Nic Naitanui - Collateral Damage in the AFL's War on Concussion?

The AFL’s on-again off-again war on concussion appears to be on-again, with Nic Naitanui being handed a one-week suspension for what is, ostensibly a hard tackle.

Over the past couple of years, the AFL has put on their boots, packed their gear and gone to war on sling tackles, with suspensions to players such as Patrick Dangerfield for acts that have been pure football acts. Yes, there was a sling involved, and yes, they have been harsh on the player executing the tackle.

The suspension of Nic Naitanui takes this to a whole different level. There was no slinging involved in Naiatnui’s action. As a matter of fact, many have suggested he should’ve turned his body as he crashed into Port Adelaide’s Karl Amon. The strange thing about this suggestion is that turning his body and completing the tackle could very well have caused the tackle to end up in a sling. Naitanui was damned if he did, and damned if he didn’t with this tackle.

So, what were the options available to him in the seconds before he made contact?

Option 1 – Tackle.

This is the most logical option, and it is exactly what the AFL has been preaching for years now. Tackle, not bump.

At the speed he was running Nic Naitanui had no option other than to bury Karl Amon to prevent him from disposing of the ball. Could he have turned him at that velocity? I am not sure that this was possible at all. Amon was in retreat and once contact was made, Naitanui had very little control of where their bodies went aside from continuing with his momentum. He is a powerful athlete – 110 kilograms of tackling fury, and he was running in a straight line at Amon. Both players had nowhere to go. He executed the tackle as hard and as fairly as possible but fell into Amon’s back as they landed. The result was a free kick to Amon, and I don’t think anyone will argue that it could be anything but. However, the other result was a concussion, and that sets off alarm bells at AFL House.

Option 2 – Bump

Now it gets messy. Nick Naitanui could have easily elected to bump Karl Amon. He would’ve knocked him into the middle of next week (now this week) if he did.

He could have used all that weight and all that force to slam his body into Amon, tucking in his shoulder and using his body weight to impact him. Two weeks ago, we saw Ryan Burton exonerated for bumping Shaun Higgins – an action that saw Higgins stretchered off and admitted to hospital. We were told that the head clash in the bump was accidental. I’m sure it was. How sure can we be that Naitanui deliberately buried Amon’s head into the turf? We can’t.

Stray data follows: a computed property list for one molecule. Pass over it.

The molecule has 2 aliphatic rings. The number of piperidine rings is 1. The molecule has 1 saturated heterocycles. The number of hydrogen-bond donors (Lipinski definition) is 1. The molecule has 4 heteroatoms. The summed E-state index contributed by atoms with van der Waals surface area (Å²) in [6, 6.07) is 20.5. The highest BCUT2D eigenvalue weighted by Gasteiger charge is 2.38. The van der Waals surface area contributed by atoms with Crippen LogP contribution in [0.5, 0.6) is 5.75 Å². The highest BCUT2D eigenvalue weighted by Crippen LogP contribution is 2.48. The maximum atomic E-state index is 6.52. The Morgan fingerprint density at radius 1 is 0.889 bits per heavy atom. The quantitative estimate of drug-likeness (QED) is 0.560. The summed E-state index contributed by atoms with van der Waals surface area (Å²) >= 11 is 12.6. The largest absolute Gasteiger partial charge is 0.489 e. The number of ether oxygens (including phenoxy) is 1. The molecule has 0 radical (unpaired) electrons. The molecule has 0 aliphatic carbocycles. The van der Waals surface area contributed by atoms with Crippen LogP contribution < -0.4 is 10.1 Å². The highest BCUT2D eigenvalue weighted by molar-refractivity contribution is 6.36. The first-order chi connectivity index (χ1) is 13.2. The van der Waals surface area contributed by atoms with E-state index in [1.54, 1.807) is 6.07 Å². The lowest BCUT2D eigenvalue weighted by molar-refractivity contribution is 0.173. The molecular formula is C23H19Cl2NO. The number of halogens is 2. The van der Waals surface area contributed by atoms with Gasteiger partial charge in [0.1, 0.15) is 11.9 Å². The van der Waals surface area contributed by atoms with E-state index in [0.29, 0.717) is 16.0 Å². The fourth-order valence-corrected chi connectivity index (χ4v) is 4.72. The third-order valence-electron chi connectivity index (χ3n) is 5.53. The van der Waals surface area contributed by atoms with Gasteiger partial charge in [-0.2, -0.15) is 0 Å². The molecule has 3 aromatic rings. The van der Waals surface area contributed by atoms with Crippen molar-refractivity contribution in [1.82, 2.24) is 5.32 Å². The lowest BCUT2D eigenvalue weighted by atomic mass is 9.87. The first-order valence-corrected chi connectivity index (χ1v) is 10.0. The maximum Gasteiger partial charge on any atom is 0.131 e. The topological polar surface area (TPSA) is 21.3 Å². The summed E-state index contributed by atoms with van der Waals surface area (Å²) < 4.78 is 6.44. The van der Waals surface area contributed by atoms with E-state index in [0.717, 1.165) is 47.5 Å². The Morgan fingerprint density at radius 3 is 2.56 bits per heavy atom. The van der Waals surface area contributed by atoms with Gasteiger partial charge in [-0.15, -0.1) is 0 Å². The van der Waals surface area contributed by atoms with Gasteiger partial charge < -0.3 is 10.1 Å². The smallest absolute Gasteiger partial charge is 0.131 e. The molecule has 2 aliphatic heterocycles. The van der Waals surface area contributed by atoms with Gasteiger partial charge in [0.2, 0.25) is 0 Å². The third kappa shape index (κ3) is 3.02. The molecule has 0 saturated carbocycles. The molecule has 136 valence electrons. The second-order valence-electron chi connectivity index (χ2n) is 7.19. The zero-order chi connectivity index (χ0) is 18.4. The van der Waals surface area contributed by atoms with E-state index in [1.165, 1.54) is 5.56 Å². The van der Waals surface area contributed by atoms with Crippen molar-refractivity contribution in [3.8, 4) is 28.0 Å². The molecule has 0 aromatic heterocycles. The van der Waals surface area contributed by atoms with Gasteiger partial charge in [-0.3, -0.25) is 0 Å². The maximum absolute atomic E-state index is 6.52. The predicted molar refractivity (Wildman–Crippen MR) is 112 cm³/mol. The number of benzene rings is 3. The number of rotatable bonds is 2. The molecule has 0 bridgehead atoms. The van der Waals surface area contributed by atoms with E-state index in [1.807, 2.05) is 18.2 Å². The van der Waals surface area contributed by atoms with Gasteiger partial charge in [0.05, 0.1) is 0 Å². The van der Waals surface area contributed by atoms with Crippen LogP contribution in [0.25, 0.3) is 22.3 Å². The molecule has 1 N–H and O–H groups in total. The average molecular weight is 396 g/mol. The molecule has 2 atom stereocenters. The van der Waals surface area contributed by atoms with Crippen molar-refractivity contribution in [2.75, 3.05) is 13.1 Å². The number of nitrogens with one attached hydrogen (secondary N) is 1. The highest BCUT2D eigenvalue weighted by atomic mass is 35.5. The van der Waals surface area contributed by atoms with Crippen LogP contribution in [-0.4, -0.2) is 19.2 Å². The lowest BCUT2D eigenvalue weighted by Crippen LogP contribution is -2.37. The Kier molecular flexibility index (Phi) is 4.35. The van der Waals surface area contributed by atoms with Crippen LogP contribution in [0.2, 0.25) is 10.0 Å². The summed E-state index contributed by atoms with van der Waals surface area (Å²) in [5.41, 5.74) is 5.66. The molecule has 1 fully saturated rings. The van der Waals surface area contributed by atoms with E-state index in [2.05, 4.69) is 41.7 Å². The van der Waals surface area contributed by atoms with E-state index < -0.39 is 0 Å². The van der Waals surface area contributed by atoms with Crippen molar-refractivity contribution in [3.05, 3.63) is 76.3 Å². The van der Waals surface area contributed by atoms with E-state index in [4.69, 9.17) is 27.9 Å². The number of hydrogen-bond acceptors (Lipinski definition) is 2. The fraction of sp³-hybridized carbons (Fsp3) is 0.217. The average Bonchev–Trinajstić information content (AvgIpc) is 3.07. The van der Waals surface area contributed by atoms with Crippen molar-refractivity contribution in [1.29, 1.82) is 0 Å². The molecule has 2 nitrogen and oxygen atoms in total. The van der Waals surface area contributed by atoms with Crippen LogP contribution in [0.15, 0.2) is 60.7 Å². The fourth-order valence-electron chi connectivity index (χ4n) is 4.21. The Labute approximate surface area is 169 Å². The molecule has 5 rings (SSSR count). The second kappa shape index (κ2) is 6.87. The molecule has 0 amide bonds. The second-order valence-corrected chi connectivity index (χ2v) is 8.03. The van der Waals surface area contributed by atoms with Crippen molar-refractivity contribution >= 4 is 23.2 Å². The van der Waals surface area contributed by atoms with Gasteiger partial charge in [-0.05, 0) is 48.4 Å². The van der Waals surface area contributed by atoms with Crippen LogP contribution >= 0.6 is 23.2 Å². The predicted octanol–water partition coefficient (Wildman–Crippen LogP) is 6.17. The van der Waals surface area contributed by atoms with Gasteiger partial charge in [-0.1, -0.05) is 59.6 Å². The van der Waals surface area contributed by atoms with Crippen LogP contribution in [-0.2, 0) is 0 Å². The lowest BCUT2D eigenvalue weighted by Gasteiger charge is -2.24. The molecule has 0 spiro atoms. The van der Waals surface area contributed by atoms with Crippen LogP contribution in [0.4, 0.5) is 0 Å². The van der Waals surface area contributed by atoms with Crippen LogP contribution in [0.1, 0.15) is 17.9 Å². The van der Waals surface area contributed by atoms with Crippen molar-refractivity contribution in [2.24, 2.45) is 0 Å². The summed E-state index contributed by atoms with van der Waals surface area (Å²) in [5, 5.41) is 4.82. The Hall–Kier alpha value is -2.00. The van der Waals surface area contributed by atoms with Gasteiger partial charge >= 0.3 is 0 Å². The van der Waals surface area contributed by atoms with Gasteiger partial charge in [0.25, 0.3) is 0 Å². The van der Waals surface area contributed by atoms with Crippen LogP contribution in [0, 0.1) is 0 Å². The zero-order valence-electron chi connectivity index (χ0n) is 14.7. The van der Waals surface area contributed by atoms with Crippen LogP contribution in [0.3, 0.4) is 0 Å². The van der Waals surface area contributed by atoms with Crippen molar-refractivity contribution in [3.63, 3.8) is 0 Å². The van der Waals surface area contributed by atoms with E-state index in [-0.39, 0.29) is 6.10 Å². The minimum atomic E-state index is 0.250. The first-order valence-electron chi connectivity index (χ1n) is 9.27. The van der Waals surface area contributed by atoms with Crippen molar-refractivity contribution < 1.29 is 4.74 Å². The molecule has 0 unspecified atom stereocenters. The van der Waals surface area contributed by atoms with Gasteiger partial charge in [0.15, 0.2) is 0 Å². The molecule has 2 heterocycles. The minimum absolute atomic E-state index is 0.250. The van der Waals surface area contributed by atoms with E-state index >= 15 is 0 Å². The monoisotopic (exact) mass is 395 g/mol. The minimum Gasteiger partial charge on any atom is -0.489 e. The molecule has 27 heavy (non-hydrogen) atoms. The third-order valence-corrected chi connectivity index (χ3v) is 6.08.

The waters are now very murky around the issue of bumping, but I am quite confident in saying that had NicNat opted to hip and shoulder Karl Amon, he would be spending more than a week on the sidelines. How much damage do you think a bump from Naitanui would have inflicted on Amon?

It could have been carnage. Accidental, legal carnage.

Option 3 – Don’t tackle or bump.

And here is where we are in the current AFL landscape. A player has the ball, and you’re running right at him. Your objective is to dispossess or cause a stoppage. The best way to do this is to tackle. How then, is NOT tackling an option? Because you have a duty of care not to hurt him?

The option not to tackle is against every instinct a footballer possesses The option to allow your opponent to get the ball and clear it is not an act any footballer even conntemplates. I’ve heard people talk over the last 24 hours about Naitanui’s duty of care to protect Amon. What about his duty of care to his football club, his supporters and the game itself?

Tackling is a big part of the game. Not tackling is something associated with Gaelic Football. How much do you enjoy the international rules series compared to our game? Have you ever watched a game of Gaelic footy where they don’t tackle? That’s where we’re headed.